A world of diversity 

Not only markets and customers have become more diverse; companies themselves are developing into more heterogeneous and more multicultural entities. This is due partially to increasing global cooperation, mergers, and growing diversity within their own ranks. On the political level, migration and integration processes are boosting ethnic diversity. The demographic shift continues, and the percentage of older workers has multiplied in recent years. This is augmented by social developments such as individualization, digitization, and changing values among the population. More and more women are joining the workforce, and the self-image of persons with physical disabilities has changed, as they become more emancipated.
Germany still is not taking a leading role in these areas, compared with other nations. According to the Stepstone and Handlesblatt study from 2020, diversity management in France and England already plays a much larger role. The study concludes: “Two thirds of British respondents believe that their employers have made great progress in the last three years in the areas of diversity and equal opportunity. Half of respondents in France feel the same way. In Germany, in contrast, only just over a third shared this opinion. Despite overall positive development in Germany, therefore, there is still plenty of room for improvement.”

Inclusion takes time

Radical changes like increasing diversity and inclusion don't just happen overnight. A diverse team takes time, to fully develop the potential of its own heterogeneity. Change is a process. Building a more open and respectful culture and recognizing and understanding the diversity and potential among employees, in order to truly utilize the company's advantages, is an ongoing task for the entire organization - not a one-time project.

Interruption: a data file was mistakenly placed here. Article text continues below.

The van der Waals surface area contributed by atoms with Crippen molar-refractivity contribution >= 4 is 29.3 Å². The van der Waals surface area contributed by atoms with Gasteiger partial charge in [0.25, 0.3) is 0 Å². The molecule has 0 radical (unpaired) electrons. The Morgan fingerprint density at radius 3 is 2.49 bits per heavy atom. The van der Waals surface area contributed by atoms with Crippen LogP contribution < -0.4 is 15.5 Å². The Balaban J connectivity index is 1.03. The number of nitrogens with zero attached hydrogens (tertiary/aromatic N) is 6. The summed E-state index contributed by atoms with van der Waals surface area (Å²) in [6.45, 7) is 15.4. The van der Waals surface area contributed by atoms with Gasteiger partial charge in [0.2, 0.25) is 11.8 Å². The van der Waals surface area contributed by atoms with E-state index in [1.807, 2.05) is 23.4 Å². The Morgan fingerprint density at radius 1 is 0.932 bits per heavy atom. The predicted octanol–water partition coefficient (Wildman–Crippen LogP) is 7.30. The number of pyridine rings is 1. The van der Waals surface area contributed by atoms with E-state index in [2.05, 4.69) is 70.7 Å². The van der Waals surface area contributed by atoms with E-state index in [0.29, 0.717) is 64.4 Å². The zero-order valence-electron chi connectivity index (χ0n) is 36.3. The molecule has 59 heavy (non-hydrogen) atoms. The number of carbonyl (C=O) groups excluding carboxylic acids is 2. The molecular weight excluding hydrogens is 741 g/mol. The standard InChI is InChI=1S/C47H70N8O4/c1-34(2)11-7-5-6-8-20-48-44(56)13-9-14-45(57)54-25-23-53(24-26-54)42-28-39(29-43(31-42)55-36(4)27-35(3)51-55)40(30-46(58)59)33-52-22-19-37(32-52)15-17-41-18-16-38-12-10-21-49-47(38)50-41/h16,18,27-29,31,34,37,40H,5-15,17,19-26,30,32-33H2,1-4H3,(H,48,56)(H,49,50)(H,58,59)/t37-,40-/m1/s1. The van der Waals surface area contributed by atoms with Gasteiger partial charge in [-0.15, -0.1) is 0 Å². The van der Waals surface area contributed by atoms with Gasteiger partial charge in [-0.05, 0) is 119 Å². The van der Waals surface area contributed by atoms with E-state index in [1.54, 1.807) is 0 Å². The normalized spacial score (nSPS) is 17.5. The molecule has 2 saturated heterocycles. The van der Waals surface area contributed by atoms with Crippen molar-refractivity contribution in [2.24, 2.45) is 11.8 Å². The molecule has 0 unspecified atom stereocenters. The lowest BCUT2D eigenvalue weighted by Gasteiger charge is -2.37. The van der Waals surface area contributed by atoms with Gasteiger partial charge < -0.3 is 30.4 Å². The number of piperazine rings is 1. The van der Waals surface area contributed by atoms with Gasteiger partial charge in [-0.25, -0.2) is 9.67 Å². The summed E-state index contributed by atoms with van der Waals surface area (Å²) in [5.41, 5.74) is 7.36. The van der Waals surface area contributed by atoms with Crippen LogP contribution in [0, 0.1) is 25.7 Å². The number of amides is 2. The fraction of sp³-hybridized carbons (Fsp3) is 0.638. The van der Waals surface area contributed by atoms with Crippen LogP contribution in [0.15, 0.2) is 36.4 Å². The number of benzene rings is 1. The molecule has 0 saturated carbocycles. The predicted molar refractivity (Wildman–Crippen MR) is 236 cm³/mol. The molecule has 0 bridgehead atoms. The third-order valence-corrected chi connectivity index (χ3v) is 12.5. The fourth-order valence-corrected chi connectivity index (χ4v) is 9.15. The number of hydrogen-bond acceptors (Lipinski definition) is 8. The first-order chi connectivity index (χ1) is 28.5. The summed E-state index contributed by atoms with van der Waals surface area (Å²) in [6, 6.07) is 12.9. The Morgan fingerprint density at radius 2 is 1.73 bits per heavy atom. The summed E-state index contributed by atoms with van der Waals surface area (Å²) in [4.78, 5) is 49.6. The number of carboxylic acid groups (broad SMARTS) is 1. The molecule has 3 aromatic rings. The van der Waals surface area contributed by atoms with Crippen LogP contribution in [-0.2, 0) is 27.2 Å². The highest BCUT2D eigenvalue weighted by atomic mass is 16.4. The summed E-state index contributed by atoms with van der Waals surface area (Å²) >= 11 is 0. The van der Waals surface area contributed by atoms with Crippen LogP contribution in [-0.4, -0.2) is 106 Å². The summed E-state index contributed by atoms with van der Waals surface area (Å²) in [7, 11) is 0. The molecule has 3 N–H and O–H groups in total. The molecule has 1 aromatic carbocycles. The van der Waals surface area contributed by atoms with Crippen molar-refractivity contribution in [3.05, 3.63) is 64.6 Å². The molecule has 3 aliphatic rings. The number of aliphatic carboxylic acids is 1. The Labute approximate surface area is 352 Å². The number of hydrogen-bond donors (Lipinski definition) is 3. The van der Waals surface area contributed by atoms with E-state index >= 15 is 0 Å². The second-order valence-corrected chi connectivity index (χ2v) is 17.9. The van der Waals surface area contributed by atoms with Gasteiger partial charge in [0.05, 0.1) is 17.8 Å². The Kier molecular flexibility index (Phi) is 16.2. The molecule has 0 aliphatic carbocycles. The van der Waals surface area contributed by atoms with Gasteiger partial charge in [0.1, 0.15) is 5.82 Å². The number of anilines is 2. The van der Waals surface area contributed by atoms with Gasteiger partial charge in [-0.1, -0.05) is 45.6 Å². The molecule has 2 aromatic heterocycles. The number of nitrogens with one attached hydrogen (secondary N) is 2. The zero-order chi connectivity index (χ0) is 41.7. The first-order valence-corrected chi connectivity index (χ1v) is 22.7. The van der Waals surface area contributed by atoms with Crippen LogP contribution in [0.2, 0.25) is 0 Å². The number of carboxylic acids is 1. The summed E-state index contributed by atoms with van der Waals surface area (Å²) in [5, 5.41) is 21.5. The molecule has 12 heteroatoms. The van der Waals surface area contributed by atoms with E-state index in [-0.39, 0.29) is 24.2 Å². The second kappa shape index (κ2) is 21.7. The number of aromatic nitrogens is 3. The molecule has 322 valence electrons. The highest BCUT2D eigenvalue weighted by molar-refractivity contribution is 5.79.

In this context, the job of HR is to create an awareness of diversity among both employees and managers, cultivating willingness among everyone involved to treat one another with greater respect over the long-term. Managers must commit to standing behind these changes.
 

How FLOWIT supports a culture of diversity and inclusion

FLOWIT helps HR teams and managers to anchor diversity and inclusion within a company, making these issues accessible to all employees in an intuitive manner. An active culture of feedback is the core of every diversity, equal opportunity, and integration initiative. FLOWIT supports HR teams, managers, and employees alike in anchoring feedback, learning, and development in their everyday work. By using human-centered AI technology, we support joint development and deliver targeted results you can implement right away.

Sources 

  • Paivand Sepehri/Dieter Wagner, Diversity und Managing Diversity, S. 122
  • Sibylle Adenauer, Laura Geiger, Ifaa/Betriebspraxis und Marktforschung, S. 42